A Higher Standard: Leadership Strategies from America's First Female Four-Star General
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What was the driving force behind Dunwoody's success? While her talent as a logistician and her empathy in dealing with fellow soldiers helped her rise through the ranks, Dunwoody also realized that true leaders never stop learning, refining, growing, and adapting. In A Higher Standard, Dunwoody details her evolution as a soldier and reveals the core leadership principles that helped her achieve her historic appointment. Dunwoody's strategies are applicable to any leader, no matter the size or scope of the organization. They include lessons such as "Never Walk by a Mistake," a mandate to recognize when something is wrong, big or small, and to hold people accountable. Not only can this save billions for industry, it can
sometimes save the lives of soldiers and citizens. She also advises that "Leaders Aren't Invincible—Don't Try to Be": to be our best, we have to acknowledge our worst. And she encourages readers to "Leverage the Power of Diversity" by creating teams of people from different backgrounds to provide a broad range of ideas and devise the best-informed decisions.
With these and other guiding principles, A Higher Standard offers practical, tactical advice that everyone can use to lead and achieve with maximum success.
eventually was promoted to two-star general. I reached out to offer condolences to his former boss and a mutual friend of ours, Heidi Shyu, the Assistant Secretary for Acquisition Logistics and Technology. In her e-mail response, she articulated best what Major General Greene stood for: This is a devastating loss for ASA (ALT) and the entire Army. As you know, he was a fierce advocate for the soldier. I saw him in Afghanistan in March and said to him that it must be tough to be there. He
known during my career always treated everyone with dignity and respect. Army leadership had put me in a critical position after already serving two years in the division. But now that we were going to war I felt that they didn’t really want a female in the job of DPO. This was probably the one time in my Army career when I felt as though I lacked an advocate. I had a new battalion commander and a Division Support commander who either shared the same unenlightened view as the division commander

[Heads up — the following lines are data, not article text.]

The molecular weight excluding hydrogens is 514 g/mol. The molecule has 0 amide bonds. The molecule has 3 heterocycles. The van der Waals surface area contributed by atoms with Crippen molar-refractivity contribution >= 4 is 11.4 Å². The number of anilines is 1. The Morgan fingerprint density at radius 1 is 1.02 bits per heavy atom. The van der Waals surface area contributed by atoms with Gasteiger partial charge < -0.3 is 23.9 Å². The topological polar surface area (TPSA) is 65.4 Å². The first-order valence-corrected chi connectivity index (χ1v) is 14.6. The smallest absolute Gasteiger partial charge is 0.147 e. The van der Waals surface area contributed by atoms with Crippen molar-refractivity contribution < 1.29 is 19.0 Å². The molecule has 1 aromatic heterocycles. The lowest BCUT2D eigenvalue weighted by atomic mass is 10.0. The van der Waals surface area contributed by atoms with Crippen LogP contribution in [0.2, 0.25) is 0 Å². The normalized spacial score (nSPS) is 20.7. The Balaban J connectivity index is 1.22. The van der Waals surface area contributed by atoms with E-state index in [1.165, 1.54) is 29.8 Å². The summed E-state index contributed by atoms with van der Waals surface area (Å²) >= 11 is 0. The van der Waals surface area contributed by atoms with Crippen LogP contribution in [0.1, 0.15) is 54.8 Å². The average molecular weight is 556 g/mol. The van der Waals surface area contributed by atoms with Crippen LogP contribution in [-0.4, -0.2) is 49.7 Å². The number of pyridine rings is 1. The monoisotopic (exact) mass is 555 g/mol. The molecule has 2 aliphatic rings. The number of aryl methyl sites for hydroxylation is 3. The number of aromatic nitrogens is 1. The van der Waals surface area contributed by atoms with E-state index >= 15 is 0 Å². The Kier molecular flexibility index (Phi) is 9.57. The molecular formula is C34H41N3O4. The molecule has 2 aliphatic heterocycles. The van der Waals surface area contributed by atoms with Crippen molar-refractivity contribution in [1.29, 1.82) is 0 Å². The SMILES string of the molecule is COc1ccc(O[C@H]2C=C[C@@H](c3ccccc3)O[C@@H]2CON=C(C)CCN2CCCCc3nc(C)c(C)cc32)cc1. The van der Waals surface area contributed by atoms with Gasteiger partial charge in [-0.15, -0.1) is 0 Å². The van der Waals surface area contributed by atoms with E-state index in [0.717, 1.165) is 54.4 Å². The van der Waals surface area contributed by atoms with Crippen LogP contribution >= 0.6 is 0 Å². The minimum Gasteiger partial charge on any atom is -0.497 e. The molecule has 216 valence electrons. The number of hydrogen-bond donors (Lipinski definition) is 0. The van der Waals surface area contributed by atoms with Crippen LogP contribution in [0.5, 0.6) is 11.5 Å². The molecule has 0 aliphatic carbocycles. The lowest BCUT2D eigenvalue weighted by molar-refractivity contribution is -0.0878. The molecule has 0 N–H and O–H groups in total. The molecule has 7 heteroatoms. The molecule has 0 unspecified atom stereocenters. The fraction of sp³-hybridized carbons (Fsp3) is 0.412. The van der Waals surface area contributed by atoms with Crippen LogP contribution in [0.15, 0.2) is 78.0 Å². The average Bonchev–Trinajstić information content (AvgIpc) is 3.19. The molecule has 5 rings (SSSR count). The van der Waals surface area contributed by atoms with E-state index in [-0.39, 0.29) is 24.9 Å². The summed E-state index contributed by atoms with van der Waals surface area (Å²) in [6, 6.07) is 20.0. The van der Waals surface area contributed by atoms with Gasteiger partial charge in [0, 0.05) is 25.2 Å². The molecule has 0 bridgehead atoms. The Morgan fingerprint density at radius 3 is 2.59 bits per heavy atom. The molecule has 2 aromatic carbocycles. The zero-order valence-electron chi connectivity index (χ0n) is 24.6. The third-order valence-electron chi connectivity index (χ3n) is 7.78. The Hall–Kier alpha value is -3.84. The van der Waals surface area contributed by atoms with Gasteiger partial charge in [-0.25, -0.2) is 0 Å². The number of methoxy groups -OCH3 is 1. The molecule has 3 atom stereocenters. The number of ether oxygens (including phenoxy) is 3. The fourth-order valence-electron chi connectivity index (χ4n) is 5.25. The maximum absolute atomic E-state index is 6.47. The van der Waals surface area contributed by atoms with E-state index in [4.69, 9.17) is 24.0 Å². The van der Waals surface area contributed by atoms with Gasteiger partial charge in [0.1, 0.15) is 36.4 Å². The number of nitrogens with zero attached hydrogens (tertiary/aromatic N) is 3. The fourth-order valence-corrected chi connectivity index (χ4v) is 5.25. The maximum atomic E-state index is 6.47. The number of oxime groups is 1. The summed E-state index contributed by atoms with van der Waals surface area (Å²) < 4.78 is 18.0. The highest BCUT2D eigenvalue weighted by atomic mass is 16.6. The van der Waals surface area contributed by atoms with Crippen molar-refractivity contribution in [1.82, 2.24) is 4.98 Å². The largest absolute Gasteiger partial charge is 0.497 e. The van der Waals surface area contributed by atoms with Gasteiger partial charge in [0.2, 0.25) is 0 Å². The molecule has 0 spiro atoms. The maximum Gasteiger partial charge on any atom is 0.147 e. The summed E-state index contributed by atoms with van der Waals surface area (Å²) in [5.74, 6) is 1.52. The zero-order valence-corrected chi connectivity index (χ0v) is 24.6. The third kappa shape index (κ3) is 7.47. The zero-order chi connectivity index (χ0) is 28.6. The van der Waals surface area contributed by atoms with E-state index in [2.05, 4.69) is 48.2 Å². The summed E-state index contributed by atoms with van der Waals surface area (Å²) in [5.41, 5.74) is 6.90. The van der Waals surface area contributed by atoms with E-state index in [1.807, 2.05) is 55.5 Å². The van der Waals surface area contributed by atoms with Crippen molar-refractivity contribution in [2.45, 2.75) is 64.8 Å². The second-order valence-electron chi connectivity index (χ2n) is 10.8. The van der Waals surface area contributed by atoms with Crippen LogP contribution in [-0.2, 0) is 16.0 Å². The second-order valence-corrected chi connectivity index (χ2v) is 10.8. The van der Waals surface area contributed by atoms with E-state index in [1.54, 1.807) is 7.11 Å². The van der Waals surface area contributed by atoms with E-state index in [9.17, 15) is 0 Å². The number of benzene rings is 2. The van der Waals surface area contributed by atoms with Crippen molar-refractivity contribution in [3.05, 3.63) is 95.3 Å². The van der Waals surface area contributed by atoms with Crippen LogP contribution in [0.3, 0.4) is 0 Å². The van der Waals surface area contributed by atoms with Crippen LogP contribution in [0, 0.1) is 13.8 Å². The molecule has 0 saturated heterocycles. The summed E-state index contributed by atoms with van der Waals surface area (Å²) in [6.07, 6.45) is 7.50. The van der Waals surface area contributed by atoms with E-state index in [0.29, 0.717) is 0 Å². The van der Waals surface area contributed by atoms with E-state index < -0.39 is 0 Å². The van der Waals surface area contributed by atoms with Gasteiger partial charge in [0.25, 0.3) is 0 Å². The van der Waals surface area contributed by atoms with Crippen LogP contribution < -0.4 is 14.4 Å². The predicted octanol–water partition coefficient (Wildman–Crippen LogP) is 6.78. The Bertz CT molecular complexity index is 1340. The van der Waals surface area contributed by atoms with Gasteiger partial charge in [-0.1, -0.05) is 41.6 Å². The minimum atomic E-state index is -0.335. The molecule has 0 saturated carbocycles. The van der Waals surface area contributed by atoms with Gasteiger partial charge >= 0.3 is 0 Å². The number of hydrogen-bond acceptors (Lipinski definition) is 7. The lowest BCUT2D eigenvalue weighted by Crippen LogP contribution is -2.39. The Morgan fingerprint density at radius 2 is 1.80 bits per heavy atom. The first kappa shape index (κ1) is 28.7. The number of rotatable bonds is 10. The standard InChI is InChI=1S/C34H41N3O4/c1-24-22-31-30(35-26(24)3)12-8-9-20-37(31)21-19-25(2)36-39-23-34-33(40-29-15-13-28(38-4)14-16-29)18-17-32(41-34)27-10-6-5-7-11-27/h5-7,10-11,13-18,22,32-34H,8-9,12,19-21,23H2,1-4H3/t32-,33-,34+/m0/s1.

leaders say you’re going to be promoted and you aren’t, it’s disappointing. The following year I was elated when I received the promotion. MOST OF MY DAYS IN the Army started just about the same way: alarm buzzing at 0500 hours, put on PT clothes, cup of coffee, and out the door. Maybe there would be a few exercises or stretches, but the cornerstone of the training was a four-mile run. A formation run with NCOs keeping cadence and running in perfect unison is a real morale builder. Sometimes it
approval. He was a wonderful and supportive boss. He would visit my headquarters once a quarter on a Saturday morning, in civilian clothes, to talk about the tough issues of the day, things like logistics support for the war fighters or whether it was smart to extend the contract or send the requirement back out to industry and let service providers compete for the work. It was informal and informative. By the time he left each session he had a greater grasp of the issues that my team faced. He
support to level the playing field. Thanks to the genius of modern medicine, more and more of the wounded survive and, with unprecedented capabilities, to resume a normal life. But war is hard, and some of the wounds aren’t so visible. When soldiers come home today to get on with their lives, they deserve our gratitude and need our help. Some will return to start or resume college. These young people have had some unique experiences and will be mature beyond the years of their contemporaries.